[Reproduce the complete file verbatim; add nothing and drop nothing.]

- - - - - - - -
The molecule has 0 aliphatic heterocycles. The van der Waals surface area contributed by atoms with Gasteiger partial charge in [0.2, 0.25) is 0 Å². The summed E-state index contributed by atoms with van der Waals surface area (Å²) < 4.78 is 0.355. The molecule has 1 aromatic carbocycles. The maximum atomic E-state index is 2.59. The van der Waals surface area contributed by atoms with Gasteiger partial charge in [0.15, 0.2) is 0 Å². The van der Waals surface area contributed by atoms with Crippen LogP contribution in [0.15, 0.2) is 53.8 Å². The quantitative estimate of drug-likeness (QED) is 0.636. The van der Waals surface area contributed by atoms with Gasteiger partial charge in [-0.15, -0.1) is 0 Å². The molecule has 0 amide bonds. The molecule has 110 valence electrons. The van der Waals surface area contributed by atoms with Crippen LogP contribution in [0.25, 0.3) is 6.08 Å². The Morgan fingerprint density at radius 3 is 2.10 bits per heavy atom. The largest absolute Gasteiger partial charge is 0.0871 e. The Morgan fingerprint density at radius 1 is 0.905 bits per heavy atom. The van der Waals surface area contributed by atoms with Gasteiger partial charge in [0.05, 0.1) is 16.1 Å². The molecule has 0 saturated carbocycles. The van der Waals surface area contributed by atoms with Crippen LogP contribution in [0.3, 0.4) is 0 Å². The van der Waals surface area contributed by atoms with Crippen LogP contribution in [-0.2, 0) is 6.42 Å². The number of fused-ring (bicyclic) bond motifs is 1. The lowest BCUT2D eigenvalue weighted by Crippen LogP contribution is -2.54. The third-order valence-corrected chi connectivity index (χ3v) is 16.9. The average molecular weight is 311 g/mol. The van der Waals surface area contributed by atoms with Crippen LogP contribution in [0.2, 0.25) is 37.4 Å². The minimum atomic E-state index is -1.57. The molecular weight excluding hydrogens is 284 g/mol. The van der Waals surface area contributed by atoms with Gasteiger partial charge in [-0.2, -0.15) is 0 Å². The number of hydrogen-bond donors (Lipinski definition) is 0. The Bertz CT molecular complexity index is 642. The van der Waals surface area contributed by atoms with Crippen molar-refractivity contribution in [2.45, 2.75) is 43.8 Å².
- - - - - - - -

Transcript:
The molecule has 0 aliphatic heterocycles. The van der Waals surface area contributed by atoms with Gasteiger partial charge in [0.2, 0.25) is 0 Å². The summed E-state index contributed by atoms with van der Waals surface area (Å²) < 4.78 is 0.355. The molecule has 1 aromatic carbocycles. The maximum atomic E-state index is 2.59. The van der Waals surface area contributed by atoms with Gasteiger partial charge in [0.15, 0.2) is 0 Å². The van der Waals surface area contributed by atoms with Crippen LogP contribution in [0.15, 0.2) is 53.8 Å². The quantitative estimate of drug-likeness (QED) is 0.636. The van der Waals surface area contributed by atoms with Gasteiger partial charge in [-0.15, -0.1) is 0 Å². The molecule has 0 amide bonds. The molecule has 110 valence electrons. The van der Waals surface area contributed by atoms with Crippen LogP contribution in [0.25, 0.3) is 6.08 Å². The Morgan fingerprint density at radius 3 is 2.10 bits per heavy atom. The largest absolute Gasteiger partial charge is 0.0871 e. The Morgan fingerprint density at radius 1 is 0.905 bits per heavy atom. The van der Waals surface area contributed by atoms with Gasteiger partial charge in [0.05, 0.1) is 16.1 Å². The molecule has 0 saturated carbocycles. The van der Waals surface area contributed by atoms with Crippen LogP contribution in [0.3, 0.4) is 0 Å². The van der Waals surface area contributed by atoms with Crippen LogP contribution in [-0.2, 0) is 6.42 Å². The number of fused-ring (bicyclic) bond motifs is 1. The lowest BCUT2D eigenvalue weighted by Crippen LogP contribution is -2.54. The third-order valence-corrected chi connectivity index (χ3v) is 16.9. The average molecular weight is 311 g/mol. The van der Waals surface area contributed by atoms with Crippen LogP contribution in [0.2, 0.25) is 37.4 Å². The minimum atomic E-state index is -1.57. The molecular weight excluding hydrogens is 284 g/mol. The van der Waals surface area contributed by atoms with Gasteiger partial charge in [-0.2, -0.15) is 0 Å². The number of hydrogen-bond donors (Lipinski definition) is 0. The Bertz CT molecular complexity index is 642. The van der Waals surface area contributed by atoms with Crippen molar-refractivity contribution in [2.45, 2.75) is 43.8 Å².